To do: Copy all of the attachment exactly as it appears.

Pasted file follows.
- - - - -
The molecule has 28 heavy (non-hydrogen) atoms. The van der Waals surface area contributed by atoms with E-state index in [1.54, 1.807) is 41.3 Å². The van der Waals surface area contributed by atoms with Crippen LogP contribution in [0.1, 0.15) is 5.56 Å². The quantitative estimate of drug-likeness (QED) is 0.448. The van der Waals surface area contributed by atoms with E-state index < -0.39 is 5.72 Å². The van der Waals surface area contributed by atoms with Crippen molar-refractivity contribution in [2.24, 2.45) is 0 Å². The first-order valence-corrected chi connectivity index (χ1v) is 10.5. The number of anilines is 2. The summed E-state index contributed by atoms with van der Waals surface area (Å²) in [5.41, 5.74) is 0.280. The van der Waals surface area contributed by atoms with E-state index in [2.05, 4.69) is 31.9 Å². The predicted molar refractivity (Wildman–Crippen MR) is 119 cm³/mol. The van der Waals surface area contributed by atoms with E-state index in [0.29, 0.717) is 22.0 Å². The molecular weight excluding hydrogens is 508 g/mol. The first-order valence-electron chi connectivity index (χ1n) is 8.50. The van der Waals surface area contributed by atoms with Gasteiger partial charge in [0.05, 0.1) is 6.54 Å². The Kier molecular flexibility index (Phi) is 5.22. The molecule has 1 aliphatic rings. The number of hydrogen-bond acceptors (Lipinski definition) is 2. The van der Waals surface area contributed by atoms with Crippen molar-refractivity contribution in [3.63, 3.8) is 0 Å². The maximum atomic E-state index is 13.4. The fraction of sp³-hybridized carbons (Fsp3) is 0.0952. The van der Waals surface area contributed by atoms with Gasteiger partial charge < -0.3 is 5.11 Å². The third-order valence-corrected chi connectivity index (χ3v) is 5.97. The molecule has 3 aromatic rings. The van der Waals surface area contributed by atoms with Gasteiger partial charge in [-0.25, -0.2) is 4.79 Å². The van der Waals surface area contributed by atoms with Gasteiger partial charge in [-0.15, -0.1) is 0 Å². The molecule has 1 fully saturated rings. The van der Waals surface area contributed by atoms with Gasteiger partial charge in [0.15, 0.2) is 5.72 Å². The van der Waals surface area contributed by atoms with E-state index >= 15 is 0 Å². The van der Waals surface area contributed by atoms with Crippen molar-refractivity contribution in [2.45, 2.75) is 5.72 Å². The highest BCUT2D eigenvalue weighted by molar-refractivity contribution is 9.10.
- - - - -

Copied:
The molecule has 28 heavy (non-hydrogen) atoms. The van der Waals surface area contributed by atoms with E-state index in [1.54, 1.807) is 41.3 Å². The van der Waals surface area contributed by atoms with Crippen LogP contribution in [0.1, 0.15) is 5.56 Å². The quantitative estimate of drug-likeness (QED) is 0.448. The van der Waals surface area contributed by atoms with E-state index < -0.39 is 5.72 Å². The van der Waals surface area contributed by atoms with Crippen molar-refractivity contribution in [2.24, 2.45) is 0 Å². The first-order valence-corrected chi connectivity index (χ1v) is 10.5. The number of anilines is 2. The summed E-state index contributed by atoms with van der Waals surface area (Å²) in [5.41, 5.74) is 0.280. The van der Waals surface area contributed by atoms with E-state index in [2.05, 4.69) is 31.9 Å². The predicted molar refractivity (Wildman–Crippen MR) is 119 cm³/mol. The van der Waals surface area contributed by atoms with E-state index in [0.29, 0.717) is 22.0 Å². The molecular weight excluding hydrogens is 508 g/mol. The first-order valence-electron chi connectivity index (χ1n) is 8.50. The van der Waals surface area contributed by atoms with Gasteiger partial charge in [0.05, 0.1) is 6.54 Å². The Kier molecular flexibility index (Phi) is 5.22. The molecule has 1 aliphatic rings. The number of hydrogen-bond acceptors (Lipinski definition) is 2. The van der Waals surface area contributed by atoms with Crippen molar-refractivity contribution in [3.63, 3.8) is 0 Å². The maximum atomic E-state index is 13.4. The fraction of sp³-hybridized carbons (Fsp3) is 0.0952. The van der Waals surface area contributed by atoms with Gasteiger partial charge < -0.3 is 5.11 Å². The third-order valence-corrected chi connectivity index (χ3v) is 5.97. The molecule has 3 aromatic rings. The van der Waals surface area contributed by atoms with Gasteiger partial charge in [-0.25, -0.2) is 4.79 Å². The van der Waals surface area contributed by atoms with Gasteiger partial charge in [-0.15, -0.1) is 0 Å². The molecule has 1 fully saturated rings. The van der Waals surface area contributed by atoms with Gasteiger partial charge in [0.15, 0.2) is 5.72 Å². The van der Waals surface area contributed by atoms with E-state index >= 15 is 0 Å². The van der Waals surface area contributed by atoms with Crippen molar-refractivity contribution in [2.45, 2.75) is 5.72 Å². The highest BCUT2D eigenvalue weighted by molar-refractivity contribution is 9.10.